LS3.B.2 Develop and use a model to describe why structural changes to genes (mutations) located on chromosomes may affect proteins and may result in harmful, beneficial, or neutral effects to the structure and function of the organism. [Clarification Statement: Emphasis is on conceptual understanding that changes in genetic material may result in making different proteins.]
LS3.B.3 Make and defend a claim that inheritable genetic variations may result from: (1) new genetic combinations through meiosis, (2) mutations occurring during replication, and/or (3) mutations caused by environmental factors. [Clarification Statement: Emphasis is on using data to support arguments for the way variation occurs.]
LS3.B.4 Apply concepts of statistics and probability to explain the variation and distribution of expressed traits in a population. [Clarification Statement: Emphasis is on the use of mathematics (Punnett Squares) to describe the probability of traits as it relates to genetic and environmental factors in the expression of traits.]
LS1.C.1 Use a model to demonstrate how photosynthesis transforms light energy into stored chemical energy. [Clarification Statement: Emphasis is on illustrating inputs and outputs of matter and the transfer and transformation of energy in photosynthesis by plants and other photosynthesizing organisms. Examples of models could include diagrams, chemical equations, and conceptual models.]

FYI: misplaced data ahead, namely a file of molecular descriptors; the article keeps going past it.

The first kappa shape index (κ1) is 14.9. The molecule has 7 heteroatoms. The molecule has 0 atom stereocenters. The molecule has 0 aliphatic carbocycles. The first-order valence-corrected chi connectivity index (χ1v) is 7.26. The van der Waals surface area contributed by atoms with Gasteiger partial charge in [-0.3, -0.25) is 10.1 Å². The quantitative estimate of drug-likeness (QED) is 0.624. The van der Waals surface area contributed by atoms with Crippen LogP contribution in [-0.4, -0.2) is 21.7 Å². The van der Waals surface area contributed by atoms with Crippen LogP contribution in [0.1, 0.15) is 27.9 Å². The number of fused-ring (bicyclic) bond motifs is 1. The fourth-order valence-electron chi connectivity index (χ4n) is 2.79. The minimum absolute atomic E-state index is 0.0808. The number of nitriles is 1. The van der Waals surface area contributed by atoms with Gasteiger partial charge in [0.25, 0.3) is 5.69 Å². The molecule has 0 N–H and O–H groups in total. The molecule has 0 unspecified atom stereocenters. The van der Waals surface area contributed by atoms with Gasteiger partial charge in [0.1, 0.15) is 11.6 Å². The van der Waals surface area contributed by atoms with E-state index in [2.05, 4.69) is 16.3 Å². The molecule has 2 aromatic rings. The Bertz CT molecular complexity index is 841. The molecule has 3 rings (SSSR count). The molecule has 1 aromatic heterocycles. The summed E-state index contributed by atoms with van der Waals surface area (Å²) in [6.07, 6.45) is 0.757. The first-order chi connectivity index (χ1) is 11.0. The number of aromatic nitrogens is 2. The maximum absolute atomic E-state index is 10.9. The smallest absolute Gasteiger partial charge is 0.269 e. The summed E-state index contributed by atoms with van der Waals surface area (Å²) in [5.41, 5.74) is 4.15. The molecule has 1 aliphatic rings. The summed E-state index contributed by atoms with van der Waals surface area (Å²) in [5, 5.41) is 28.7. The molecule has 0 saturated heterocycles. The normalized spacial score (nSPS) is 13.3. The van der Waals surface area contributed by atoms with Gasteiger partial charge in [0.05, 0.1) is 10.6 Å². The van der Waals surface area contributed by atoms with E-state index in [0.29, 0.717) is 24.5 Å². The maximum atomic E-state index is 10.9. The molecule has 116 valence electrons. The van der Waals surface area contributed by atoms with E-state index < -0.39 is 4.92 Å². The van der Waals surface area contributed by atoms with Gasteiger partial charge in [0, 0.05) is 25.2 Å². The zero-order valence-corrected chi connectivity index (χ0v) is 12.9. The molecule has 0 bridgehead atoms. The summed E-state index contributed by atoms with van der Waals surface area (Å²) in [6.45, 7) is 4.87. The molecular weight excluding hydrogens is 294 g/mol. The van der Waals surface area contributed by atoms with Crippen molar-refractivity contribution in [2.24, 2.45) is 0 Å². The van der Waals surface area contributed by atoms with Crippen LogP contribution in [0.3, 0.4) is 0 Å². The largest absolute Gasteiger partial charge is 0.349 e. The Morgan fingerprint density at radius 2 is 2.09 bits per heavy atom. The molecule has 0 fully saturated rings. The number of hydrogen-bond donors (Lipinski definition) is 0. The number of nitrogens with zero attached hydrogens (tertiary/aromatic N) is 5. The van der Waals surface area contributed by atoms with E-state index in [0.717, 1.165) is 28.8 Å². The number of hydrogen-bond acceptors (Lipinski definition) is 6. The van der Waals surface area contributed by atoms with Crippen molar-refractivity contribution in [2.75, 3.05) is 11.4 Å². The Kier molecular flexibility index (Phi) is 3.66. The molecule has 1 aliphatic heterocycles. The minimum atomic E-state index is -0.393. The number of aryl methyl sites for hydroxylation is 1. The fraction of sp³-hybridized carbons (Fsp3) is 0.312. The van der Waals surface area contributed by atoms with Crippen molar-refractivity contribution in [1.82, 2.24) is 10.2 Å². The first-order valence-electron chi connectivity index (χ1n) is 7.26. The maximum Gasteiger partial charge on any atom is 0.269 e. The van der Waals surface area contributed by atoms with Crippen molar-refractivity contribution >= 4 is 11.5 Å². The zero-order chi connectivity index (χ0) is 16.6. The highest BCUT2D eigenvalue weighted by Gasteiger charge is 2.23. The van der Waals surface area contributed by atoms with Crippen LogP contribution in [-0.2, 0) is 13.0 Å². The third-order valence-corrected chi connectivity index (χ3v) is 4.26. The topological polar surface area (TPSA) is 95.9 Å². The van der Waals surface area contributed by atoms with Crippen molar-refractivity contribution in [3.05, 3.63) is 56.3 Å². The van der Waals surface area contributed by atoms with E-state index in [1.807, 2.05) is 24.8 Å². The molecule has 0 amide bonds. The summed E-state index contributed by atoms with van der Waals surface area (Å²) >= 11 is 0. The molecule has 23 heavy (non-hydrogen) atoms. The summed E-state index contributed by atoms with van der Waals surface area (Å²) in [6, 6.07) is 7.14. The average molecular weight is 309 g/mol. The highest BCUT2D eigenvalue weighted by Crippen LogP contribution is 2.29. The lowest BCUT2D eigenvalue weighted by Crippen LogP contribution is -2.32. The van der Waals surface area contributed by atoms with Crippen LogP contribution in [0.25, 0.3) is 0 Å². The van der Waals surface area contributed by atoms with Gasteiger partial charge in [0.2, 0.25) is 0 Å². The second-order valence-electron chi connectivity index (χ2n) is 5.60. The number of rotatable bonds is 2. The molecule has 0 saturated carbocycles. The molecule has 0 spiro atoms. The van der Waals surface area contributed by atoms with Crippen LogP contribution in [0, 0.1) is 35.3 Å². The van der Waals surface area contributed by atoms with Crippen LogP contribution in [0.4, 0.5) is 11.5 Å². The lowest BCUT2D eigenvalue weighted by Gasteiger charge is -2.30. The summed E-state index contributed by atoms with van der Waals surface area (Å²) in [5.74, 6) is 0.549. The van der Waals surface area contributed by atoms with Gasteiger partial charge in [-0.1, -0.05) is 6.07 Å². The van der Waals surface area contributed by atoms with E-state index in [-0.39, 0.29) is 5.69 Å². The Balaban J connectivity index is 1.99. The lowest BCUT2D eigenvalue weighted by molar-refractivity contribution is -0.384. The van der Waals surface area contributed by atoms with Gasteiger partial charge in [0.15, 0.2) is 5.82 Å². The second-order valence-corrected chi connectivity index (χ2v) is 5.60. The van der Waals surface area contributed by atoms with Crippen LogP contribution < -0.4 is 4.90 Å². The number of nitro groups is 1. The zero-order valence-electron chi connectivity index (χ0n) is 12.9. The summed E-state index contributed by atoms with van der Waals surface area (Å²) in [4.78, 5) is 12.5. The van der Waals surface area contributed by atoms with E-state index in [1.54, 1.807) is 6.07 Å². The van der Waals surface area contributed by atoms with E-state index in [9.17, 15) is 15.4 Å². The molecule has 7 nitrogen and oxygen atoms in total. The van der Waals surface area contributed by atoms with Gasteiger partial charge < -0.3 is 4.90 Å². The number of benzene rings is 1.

LS1.C.2 Use a model to demonstrate that cellular respiration is a chemical process whereby the bonds of molecules are broken and the bonds in new compounds are formed resulting in a net transfer of energy. [Clarification Statement: Emphasis is on the conceptual understanding of the inputs and outputs of the process of cellular respiration.]
LS2.B.1 Construct and revise an explanation based on evidence that the processes of photosynthesis, chemosynthesis, and aerobic and anaerobic respiration are responsible for the cycling of matter and flow of energy through ecosystems and that environmental conditions restrict which reactions can occur. [Clarification Statement: Examples of environmental conditions can include the availability of sunlight or oxygen.]